FAQs

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Is it okay to get my heart rate above 140 when I am pregnant?

There is no data showing that women without risk factors should limit exercise intensity or lower their heart rates because of potential adverse effects. The recommendation to keep the heart rate 140 or below has not been the ACOG guideline since 1994!  The actual recommendation is the perceived exertion scale.  This requires that you listen to your own body and adjust your intensity accordingly. Using a 1 to 10 scale, 1 being no effort and 10 being maximal effort, you can gauge how hard you are pushing yourself. Maintaining a 6 to 8 exertion level is a safe way to get an effective workout. At a 6 to 8 level you should be able to carry on a winded conversation. Pregnant women should avoid pushing themselves to exhaustion, staying away from the 9 or 10 level.

Won’t my baby get overheated when I exercise?

The old recommendation said that a woman’s core body temperature should not be raised above 38 degrees Celsius. Research has shown no abnormalities or fetal distress associated with increased body temperature. Women are better able to dissipate heat while they are pregnant as a way to prevent the fetus from getting overheated.

Even so, it is best to wear breathable, loose fitting clothing and avoid exercise in hot, humid environments. As always, staying well hydrated is a must.

Is there anything I can do to stay in shape if I am on bed rest?

Yes, consult with your physician for the specific things that you are allowed and not allowed to do. Walking is one of the best things you can do for yourself, so take advantage of its benefits if you are able. While lying in bed you can do deep belly breathing to maintain abdominal strength. Continue to perform kegels to keep your pelvic floor strong. You can do back exercises using resistance bands to maintain back strength and good posture. Moderate stretching is also a good way to keep your muscles working. Bed rest does not mean that you are doomed to get out of shape.  Make sure that you are listening to your body and not pushing it harder than it wants to be pushed. On the other hand, if you feel like you are able to be more active you may want to increase your activity level. There is little research showing that bed rest is an effective way to prevent miscarriage. There is much research that shows the benefits to you and your baby from staying active, even when in moderation. Listen to your body and stop when it says to stop. Stay active as much as possible when you are feeling well.

How soon can I start exercising again once I have given birth?

Your doctor will probably recommend waiting 6-8 weeks after a cesarean section. For a vaginal delivery you can usually exercise as soon as you are feeling well enough.  Keep in mind these are just recommendations. Regardless of the type of delivery, you can usually start doing kegels, walking, and deep breathing for abdominal rehab within the first week. If you still feel like you need more time to rest after your doctor gives you the okay to work-out, it may be that your body needs more time recover. Always listen to your own body.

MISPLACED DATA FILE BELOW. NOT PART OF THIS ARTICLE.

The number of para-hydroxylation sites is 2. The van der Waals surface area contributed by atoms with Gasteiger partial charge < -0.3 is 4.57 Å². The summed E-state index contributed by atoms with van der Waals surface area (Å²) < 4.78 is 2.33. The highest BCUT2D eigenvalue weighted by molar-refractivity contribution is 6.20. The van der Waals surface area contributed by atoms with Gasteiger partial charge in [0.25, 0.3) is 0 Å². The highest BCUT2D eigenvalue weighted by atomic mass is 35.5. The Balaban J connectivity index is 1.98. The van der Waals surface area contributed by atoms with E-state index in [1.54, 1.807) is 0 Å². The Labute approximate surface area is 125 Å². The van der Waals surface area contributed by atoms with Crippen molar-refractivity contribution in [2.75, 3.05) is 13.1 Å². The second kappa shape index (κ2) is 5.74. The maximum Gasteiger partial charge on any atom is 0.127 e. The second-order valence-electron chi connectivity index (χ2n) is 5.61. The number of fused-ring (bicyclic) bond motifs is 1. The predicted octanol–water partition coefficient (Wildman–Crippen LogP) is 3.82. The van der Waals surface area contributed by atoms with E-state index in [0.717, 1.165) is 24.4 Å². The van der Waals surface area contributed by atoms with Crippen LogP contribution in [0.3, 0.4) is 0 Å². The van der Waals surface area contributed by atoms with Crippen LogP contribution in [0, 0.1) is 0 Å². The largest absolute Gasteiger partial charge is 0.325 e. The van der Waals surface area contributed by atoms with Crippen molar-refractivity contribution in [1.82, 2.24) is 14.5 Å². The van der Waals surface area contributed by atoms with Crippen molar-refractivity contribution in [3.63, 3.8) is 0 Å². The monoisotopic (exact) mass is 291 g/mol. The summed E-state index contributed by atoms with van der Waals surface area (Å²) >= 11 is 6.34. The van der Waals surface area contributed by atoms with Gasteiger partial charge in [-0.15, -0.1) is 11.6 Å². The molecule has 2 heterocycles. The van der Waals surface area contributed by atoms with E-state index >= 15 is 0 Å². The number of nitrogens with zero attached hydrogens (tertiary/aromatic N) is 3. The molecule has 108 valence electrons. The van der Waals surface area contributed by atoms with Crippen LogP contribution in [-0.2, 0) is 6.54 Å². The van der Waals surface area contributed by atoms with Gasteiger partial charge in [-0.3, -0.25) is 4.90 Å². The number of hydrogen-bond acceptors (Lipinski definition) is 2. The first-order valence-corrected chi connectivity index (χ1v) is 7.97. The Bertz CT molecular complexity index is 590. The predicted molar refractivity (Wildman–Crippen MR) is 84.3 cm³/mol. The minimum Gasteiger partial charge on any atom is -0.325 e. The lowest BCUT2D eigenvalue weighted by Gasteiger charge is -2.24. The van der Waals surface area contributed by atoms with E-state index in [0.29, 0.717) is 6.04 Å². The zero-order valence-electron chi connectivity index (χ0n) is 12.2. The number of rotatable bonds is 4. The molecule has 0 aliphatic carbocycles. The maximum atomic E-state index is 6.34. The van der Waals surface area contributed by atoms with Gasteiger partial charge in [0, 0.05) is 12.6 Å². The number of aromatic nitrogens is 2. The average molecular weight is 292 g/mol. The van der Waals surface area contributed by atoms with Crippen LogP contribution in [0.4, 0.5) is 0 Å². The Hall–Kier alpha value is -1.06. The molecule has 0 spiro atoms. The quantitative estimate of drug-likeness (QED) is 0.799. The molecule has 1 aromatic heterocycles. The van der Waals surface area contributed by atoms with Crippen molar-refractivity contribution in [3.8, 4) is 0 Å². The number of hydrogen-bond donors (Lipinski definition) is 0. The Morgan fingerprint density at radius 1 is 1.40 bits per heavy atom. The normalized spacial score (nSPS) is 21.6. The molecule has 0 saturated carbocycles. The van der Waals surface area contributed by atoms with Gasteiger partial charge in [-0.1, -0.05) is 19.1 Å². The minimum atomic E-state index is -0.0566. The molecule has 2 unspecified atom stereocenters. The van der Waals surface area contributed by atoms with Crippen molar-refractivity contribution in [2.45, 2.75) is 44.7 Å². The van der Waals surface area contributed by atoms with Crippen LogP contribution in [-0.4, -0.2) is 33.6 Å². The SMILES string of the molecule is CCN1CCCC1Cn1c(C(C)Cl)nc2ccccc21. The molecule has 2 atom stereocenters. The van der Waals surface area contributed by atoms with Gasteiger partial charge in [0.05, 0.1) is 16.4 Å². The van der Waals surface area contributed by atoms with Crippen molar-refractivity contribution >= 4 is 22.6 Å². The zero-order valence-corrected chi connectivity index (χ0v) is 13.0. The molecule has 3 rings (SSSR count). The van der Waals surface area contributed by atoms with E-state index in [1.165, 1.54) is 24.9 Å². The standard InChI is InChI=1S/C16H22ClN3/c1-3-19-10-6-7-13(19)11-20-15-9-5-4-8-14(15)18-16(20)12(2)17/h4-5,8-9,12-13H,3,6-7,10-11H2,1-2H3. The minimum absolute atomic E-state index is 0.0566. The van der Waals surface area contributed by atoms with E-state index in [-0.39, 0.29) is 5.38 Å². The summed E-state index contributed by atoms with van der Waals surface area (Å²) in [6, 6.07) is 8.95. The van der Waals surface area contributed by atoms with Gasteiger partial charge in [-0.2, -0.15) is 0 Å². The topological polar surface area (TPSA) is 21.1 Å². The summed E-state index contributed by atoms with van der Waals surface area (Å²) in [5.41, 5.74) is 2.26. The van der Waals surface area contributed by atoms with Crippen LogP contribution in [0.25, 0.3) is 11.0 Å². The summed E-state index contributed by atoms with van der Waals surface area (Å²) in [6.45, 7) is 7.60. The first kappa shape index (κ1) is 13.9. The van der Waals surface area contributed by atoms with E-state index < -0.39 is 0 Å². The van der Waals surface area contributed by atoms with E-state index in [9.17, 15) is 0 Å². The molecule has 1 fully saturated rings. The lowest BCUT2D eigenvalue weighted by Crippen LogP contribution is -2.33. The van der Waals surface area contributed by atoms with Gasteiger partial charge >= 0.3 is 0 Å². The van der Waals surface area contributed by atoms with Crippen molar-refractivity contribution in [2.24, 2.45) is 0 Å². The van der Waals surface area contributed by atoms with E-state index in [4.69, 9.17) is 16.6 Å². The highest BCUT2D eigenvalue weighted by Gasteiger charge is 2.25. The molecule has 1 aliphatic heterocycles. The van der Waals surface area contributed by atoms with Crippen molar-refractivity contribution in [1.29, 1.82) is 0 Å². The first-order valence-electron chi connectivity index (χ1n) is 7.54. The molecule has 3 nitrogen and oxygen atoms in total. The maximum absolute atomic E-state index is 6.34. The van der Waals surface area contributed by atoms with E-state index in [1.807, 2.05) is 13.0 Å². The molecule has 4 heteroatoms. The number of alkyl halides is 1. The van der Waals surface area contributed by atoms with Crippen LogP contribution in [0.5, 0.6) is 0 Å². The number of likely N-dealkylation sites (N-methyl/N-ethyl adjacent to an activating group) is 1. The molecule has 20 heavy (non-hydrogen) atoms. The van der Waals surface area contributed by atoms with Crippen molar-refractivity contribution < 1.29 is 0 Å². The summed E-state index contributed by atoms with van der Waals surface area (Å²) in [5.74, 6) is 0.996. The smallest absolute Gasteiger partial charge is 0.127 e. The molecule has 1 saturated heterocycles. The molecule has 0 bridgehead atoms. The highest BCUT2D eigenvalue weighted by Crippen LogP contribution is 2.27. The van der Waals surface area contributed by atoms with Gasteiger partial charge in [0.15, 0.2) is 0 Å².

Do I have to lower my exercise intensity when I get pregnant?

The general rule of pregnancy exercise is that you can maintain your pre-pregnancy fitness routine, but you should not do much to exceed it or add much more on to it. For example, if you were not a runner before you got pregnant this is not the time in your life to take up running.  As your pregnancy progresses, you will naturally decrease your intensity level. That is why it is so important to begin exercising before your pregnancy so you can maintain a higher fitness level while you are pregnant. Even if you had not been exercising before your pregnancy it does not mean that you can’t begin. You can start by walking, swimming, stretching, and doing kegels, as well as moderate cardiovascular exercise and resistance training.

Can I exercise if I am pregnant with twins or triplets?

Yes, if you have spoken to your doctor and do not have any other contraindications, you can maintain a moderate exercise program with some modifications. Many doctors may give conservative recommendations for pregnancy exercise or might not be up-to-date on current research and guidelines. Never be afraid to get a second opinion and do you own research.

Should I wait until the 2nd trimester to begin exercising to reduce the risk of miscarriage?

There is no increased incidence of spontaneous abortion, infertility, or abnormalities in women who continued exercising through conception and the 1st trimester. Studies show that women can maintain or even improve their fitness during pregnancy without having any adverse effects on fetal growth. The benefits you and your baby will receive from a well-designed exercise program far outweigh any risk.

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